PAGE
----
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Ed Yeates reporting A second paralyzed patient from a nonprofit rehab center in Utah is going to China for a stem cell transplant, and a group of researchers from the University of Utah will be following his progress.
Ninety-five percent of the patients at the nonprofit Neuroworx Center in South Jordan are victims of spinal cord injuries. Over the past six months, the Christopher Reeve and James LeVoy Sorenson foundations and IHC have all donated money to help in the work there.
Patients like Justin Duncan take on aggressive therapy that pushes the envelope but only at the speed and intensity he wants. He was paralyzed after an accident in November of last year. His vehicle spun out on black ice and rolled several times. His neck was fractured in 12 different places.
But in little more than a year, he now transfers himself onto a mat or into a car. His balance, coordination and body control all have improved.
Patients who come to this center have a lot of incentive. Despite the odds, they push the limits. Joe Taggart, a 25-year-old student, was body surfing last year in Guatemala when powerful wave drove him headfirst into the sand. As a patient at Neuroworx, he too is paralyzed but has that drive to do more than what's expected--including something not yet approved in this country.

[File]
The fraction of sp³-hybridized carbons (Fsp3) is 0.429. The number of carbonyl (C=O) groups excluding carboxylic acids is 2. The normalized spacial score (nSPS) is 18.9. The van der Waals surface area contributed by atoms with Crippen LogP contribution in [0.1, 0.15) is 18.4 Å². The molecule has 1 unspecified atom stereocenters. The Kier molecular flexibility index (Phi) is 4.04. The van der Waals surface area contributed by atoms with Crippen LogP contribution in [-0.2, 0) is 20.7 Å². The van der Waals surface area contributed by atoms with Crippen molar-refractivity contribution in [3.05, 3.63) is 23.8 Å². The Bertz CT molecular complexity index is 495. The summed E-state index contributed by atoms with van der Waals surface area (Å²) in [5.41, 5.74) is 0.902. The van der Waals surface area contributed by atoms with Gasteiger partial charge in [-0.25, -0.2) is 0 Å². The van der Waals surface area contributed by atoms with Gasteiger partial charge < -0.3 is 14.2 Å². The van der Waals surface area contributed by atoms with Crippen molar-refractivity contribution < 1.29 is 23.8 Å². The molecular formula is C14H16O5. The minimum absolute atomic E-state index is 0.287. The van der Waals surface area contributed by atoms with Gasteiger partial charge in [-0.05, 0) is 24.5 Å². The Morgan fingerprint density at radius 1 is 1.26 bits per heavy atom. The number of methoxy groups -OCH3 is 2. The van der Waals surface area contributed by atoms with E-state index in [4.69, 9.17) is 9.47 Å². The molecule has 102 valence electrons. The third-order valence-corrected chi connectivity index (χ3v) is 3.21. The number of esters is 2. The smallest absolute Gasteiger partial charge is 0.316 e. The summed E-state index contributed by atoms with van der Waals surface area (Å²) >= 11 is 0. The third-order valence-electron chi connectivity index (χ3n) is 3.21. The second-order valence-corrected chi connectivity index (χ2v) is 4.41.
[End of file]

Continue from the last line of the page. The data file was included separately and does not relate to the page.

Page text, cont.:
Next may, Taggart will be leaving for China. He'll be there a month undergoing a stem cell transplant, and a group of University of Utah research students will be following his progress.
"They're going to be documenting my range of motion and my strength and stamina before and after my trip to China, as well as for a year or two into the future," Taggart explained.
"I think we're all sitting and waiting for the stem cell stuff that is happening right now. I think we're all waiting even with the new skin stem cells," Jan black, of Neuroworx Center, said.
Chinese surgeons will give Taggart six transplants, including stem cells pulled from his own bone marrow.
Taggart goes to China with conservative expectations. He says he hopes for the ultimate gift, but if he gains nothing more than nerve regeneration and strength in his right arm, the transplant will have succeeded.